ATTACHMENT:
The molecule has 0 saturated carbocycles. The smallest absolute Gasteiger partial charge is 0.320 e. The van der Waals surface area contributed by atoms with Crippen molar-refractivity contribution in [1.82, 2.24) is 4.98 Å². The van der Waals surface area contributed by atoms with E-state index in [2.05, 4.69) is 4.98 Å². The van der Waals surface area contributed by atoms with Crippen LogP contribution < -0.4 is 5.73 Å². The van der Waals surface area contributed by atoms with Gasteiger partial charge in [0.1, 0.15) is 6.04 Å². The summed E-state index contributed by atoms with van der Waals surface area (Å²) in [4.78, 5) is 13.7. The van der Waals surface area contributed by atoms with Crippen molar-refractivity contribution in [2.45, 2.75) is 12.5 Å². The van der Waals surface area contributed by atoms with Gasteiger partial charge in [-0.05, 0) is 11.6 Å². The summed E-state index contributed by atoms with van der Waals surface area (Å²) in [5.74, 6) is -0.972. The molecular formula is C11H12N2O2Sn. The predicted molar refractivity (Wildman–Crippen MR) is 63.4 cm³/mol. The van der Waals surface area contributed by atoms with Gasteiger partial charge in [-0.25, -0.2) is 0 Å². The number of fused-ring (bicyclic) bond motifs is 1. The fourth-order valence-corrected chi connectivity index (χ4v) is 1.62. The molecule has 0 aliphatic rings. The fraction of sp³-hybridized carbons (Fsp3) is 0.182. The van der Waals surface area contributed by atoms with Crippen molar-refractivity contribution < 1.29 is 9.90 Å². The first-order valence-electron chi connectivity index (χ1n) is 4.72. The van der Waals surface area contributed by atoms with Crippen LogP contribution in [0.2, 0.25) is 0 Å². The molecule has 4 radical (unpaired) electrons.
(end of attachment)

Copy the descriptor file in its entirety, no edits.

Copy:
The molecule has 0 saturated carbocycles. The smallest absolute Gasteiger partial charge is 0.320 e. The van der Waals surface area contributed by atoms with Crippen molar-refractivity contribution in [1.82, 2.24) is 4.98 Å². The van der Waals surface area contributed by atoms with E-state index in [2.05, 4.69) is 4.98 Å². The van der Waals surface area contributed by atoms with Crippen LogP contribution < -0.4 is 5.73 Å². The van der Waals surface area contributed by atoms with Gasteiger partial charge in [0.1, 0.15) is 6.04 Å². The summed E-state index contributed by atoms with van der Waals surface area (Å²) in [4.78, 5) is 13.7. The van der Waals surface area contributed by atoms with Crippen molar-refractivity contribution in [2.45, 2.75) is 12.5 Å². The van der Waals surface area contributed by atoms with Gasteiger partial charge in [-0.05, 0) is 11.6 Å². The summed E-state index contributed by atoms with van der Waals surface area (Å²) in [5.74, 6) is -0.972. The molecular formula is C11H12N2O2Sn. The predicted molar refractivity (Wildman–Crippen MR) is 63.4 cm³/mol. The van der Waals surface area contributed by atoms with Gasteiger partial charge in [-0.25, -0.2) is 0 Å². The number of fused-ring (bicyclic) bond motifs is 1. The fourth-order valence-corrected chi connectivity index (χ4v) is 1.62. The molecule has 0 aliphatic rings. The fraction of sp³-hybridized carbons (Fsp3) is 0.182. The van der Waals surface area contributed by atoms with Crippen molar-refractivity contribution < 1.29 is 9.90 Å². The first-order valence-electron chi connectivity index (χ1n) is 4.72. The van der Waals surface area contributed by atoms with Crippen LogP contribution in [0.2, 0.25) is 0 Å². The molecule has 4 radical (unpaired) electrons.